Wet plums and a gesture of thanks to the Merchant Navy

This year’s Plum Festival was one of the wettest ever, but I was comforted by a comment made by a lady from California that residents there would be more than happy to currently have such an amount of water owing to a four year drought and forest fires.

An amazing number of people turned up from all parts of the country to witness a bumper crop of plums and all the entertainment that goes with Plum Festival weekend from choirs, Plum pooch show, Plum Plodders charity run, fireworks, and stalls.

Me on a very wet Pershore  Plum Day

Me on a very wet Pershore Plum Day

Teddies, as always, were being parachuted off the Abbey Tower (one called Morgan got stuck on a shelf in the Abbey and had to be left overnight but happy to report was reunited with his owner the following day). In spite of the rain the Plum Princess and attendants were here, there and everywhere with smiles and enthusiasm refusing to let the rain damp their spirits.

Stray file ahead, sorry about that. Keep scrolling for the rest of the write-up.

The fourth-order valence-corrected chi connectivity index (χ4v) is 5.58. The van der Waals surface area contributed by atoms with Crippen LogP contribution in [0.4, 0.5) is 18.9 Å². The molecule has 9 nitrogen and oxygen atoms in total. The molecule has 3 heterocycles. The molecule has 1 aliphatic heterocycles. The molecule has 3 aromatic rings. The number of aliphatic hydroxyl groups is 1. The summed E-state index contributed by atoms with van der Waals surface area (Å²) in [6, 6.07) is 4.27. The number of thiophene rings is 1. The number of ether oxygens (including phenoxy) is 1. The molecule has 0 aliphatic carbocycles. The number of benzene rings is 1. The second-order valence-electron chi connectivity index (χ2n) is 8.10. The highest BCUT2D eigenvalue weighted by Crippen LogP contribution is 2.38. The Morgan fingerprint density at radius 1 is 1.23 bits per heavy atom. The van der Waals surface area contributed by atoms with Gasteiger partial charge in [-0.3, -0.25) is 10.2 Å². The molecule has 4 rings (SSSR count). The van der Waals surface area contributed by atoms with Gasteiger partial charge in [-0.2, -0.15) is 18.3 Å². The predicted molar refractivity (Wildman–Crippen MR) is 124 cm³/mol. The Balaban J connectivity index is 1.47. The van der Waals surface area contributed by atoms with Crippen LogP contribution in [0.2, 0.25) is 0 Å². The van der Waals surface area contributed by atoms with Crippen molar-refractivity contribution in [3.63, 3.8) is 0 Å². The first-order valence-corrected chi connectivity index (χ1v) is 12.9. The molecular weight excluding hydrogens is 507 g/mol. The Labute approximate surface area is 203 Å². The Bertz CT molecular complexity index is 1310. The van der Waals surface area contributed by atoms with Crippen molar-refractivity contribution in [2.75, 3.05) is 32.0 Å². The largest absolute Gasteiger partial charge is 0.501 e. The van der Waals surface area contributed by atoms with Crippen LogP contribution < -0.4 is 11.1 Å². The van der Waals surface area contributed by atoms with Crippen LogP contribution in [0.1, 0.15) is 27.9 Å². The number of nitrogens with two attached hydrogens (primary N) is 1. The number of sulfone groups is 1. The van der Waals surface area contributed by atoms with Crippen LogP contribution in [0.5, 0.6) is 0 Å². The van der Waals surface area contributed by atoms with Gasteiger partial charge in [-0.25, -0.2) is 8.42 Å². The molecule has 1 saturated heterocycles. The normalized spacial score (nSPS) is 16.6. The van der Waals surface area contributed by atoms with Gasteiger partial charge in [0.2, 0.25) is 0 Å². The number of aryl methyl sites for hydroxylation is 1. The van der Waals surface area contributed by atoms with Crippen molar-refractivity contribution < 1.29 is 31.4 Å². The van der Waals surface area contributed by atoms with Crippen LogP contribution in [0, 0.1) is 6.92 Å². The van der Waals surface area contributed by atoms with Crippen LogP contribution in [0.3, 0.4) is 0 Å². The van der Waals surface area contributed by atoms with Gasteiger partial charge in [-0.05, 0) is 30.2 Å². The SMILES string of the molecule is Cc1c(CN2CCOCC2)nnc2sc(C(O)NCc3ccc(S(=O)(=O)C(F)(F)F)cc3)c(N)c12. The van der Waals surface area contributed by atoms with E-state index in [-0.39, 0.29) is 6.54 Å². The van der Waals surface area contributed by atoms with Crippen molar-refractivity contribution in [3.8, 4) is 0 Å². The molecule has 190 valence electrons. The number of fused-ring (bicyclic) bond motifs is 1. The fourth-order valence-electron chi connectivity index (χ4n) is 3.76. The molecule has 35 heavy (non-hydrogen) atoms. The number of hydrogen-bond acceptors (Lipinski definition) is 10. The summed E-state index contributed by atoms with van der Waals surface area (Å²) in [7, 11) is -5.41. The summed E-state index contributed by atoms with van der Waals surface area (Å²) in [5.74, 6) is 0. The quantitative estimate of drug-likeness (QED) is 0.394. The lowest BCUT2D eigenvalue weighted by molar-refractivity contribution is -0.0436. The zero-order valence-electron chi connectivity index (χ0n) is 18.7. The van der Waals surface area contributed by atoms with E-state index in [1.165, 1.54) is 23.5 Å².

Personally I am surprised my chain didn’t turn rusty!

The third of September was the first commemoration of Red Ensign day in Wychavon when we had an opportunity to thank the merchant seaman who risked, and in many cases lost, their lives to keep this country supplied during the last war.  Even today more than 90% of our imports are carried by ship including food and fuel without which our power stations would soon be turned off.

3rd September 1939 was the first day of the Second World War when the SS Athenia was the first merchant ship to be torpedoed and sank with the loss of 128 passengers and crew. The merchant navy were also involved in the recovery of the Falklands in 1982 and I don’t think the British public are always aware of the debt we owe them.


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